Attorneys Appeal to Attorney General Ashcroft for Secret Docs

Justice4JP Release - July 10, 2001

July 5, 2001

Hon. John Ashcroft
Attorney General of the United States
U.S. Department of Justice
950 Pennsylvania Avenue, NW
Washington, DC 20530-0001

Re: United States v. Jonathan J. Pollard,
U.S. Dist. Ct., District of Columbia,
No. 86 Cr. 0207 (NHJ)

Dear Mr. Attorney General:

This law firm represents Jonathan Pollard.

On June 6, 2001, you testified at a hearing before the House Judiciary Committee. Congressman Anthony D. Weiner of New York brought up the case of Jonathan Pollard, and asked you if there is any reason why the Congressman should not be afforded access to the government's principal sentencing memorandum submitted in 1987 by then-Secretary of Defense Caspar Weinberger. Congressman Weiner also told you that Mr. Pollard's new attorneys (the undersigned) were being denied access to the memorandum by the Department of Justice. Congressman Weiner asked you if you would agree to afford us access. You told Congressman Weiner that you would look into the matter.

We are writing to provide a more comprehensive statement of the facts.

In 1985 Mr. Pollard was arrested on charges of delivering classified information to the State of Israel. In 1986 Mr. Pollard entered into a plea agreement, as part of which Mr. Pollard pled guilty to a single count, conspiracy to commit espionage, in violation of 18 U.S.C. § 794(c). Mr. Pollard was not charged with intending to harm the United States. As part of the plea agreement, the U.S. government agreed not to seek a sentence of life in prison (the maximum sentence under the statute). On March 4, 1987, Mr. Pollard was sentenced to life in prison. The circumstances surrounding Mr. Pollard's sentencing were replete with government misconduct that went unchecked by an ineffective defense counsel.

As part of the pre-sentencing process, the government and the defense each submitted several memoranda to the court. One of these was a 46-page Declaration submitted by Mr. Weinberger (the "Weinberger Declaration"). On January 9, 1987, the Weinberger Declaration was presented to the Court Security Officer, who determined that certain words, sentences, and sections contained classified information. As a result, while Mr. Pollard and his then-attorney Richard Hibey were provided access to the Weinberger Declaration, the document was only made available to the public in redacted form. Approximately 15 to 20 pages of the Weinberger Declaration have been redacted. We have obtained a copy of the redacted version.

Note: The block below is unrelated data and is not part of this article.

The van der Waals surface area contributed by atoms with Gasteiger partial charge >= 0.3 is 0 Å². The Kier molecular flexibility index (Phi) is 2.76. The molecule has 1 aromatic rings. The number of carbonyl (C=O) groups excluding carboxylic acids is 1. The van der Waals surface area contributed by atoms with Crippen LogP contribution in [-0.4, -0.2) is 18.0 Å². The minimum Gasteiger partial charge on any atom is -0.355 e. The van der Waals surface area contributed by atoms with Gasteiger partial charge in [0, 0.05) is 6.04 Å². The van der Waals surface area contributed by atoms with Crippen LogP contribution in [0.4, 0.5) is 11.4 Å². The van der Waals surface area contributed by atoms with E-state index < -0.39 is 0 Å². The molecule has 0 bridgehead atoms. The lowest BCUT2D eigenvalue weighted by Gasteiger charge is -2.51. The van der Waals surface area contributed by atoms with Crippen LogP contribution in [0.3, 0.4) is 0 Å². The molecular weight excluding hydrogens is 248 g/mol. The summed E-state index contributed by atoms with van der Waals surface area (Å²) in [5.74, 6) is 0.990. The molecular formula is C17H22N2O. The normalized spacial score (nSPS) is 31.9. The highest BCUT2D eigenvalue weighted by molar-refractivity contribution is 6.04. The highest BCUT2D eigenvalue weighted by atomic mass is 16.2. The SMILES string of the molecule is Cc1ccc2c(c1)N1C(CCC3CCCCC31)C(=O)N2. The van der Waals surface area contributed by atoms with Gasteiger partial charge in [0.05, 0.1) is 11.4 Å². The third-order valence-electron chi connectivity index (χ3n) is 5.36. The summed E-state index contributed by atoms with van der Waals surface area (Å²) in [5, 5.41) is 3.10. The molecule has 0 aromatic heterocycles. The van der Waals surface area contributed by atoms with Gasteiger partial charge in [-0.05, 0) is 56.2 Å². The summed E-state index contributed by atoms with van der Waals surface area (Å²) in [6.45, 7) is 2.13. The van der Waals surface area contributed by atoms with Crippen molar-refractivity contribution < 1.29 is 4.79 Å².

In addition to the Weinberger Declaration, four other documents in the court record were redacted on the ground that each contained classified information. The other four documents are:

  • Defendant Jonathan J. Pollard's First Memorandum in Aid of Sentencing (undated).
  • Defendant Jonathan J. Pollard's Second Memorandum in Aid of Sentencing, served February 27, 1987.
  • Government's Reply to Defendant's Sentencing Memorandum, served March 3, 1987.
  • Minutes of sentencing dated March 4, 1987, at p. 57.
For your convenience, we enclose a set of the redacted versions of each of these five documents.

Since November 2000, we have been seeking to read the full unredacted versions of the Weinberger Declaration and the other four documents. Our purpose was to obtain access in connection with a clemency application filed with President Clinton. We wrote to U.S. Attorney Wilma Lewis, as did Congressman Weiner. Ms. Lewis refused to allow access to the documents. In December 2000, we filed a motion in the U.S. district court in Washington, seeking access. The government opposed that motion, and it was denied. We have filed a motion for reconsideration, which is pending.

As Mr. Pollard's attorneys, we continue to require access to the documents so that we can effectively represent our client. This would include making a meaningful and effective clemency application to President Bush. Because Mr. Pollard's case is so well-known, and because so many people in the government have spoken, on or off-the-record, to journalists, it becomes difficult to separate fact from rumor. As Mr. Pollard's attorneys, we should be entitled to read the record first-hand. Our "need to know" is part and parcel of our responsibility as counsel to learn the facts and rebut incorrect statements, whether in the context of a clemency application or otherwise.

We have each been accorded "Top Secret" security clearance by the Department of Justice in connection with our representation of Mr. Pollard. In the interests of fairness and justice, we should be afforded access to the same documents that were shown to Mr. Pollard himself and his then-attorney in 1987. Congressman Weiner should be provided access as well.

We wish to make clear that we are not seeking to remove copies of the classified documents from a secure location. We are prepared to go to the government's secure facility and read the documents there without making any copies.

We look forward to your prompt response, and would welcome the opportunity to meet with you to discuss this further.


Eliot Lauer

Jacques Semmelman


cc: Hon. Anthony D. Weiner, Member of Congress

See Also:
  • Legal Doc: Transcript Of Court Hearing in Secret Documents Case
  • Legal Doc: Motion to Unseal the Pollard Record
  • Legal Doc: ACLU Amicus Brief
  • The Court Case Page 2000/01
  • The Clemency Page
  • Rep. Weiner on the Secret Documents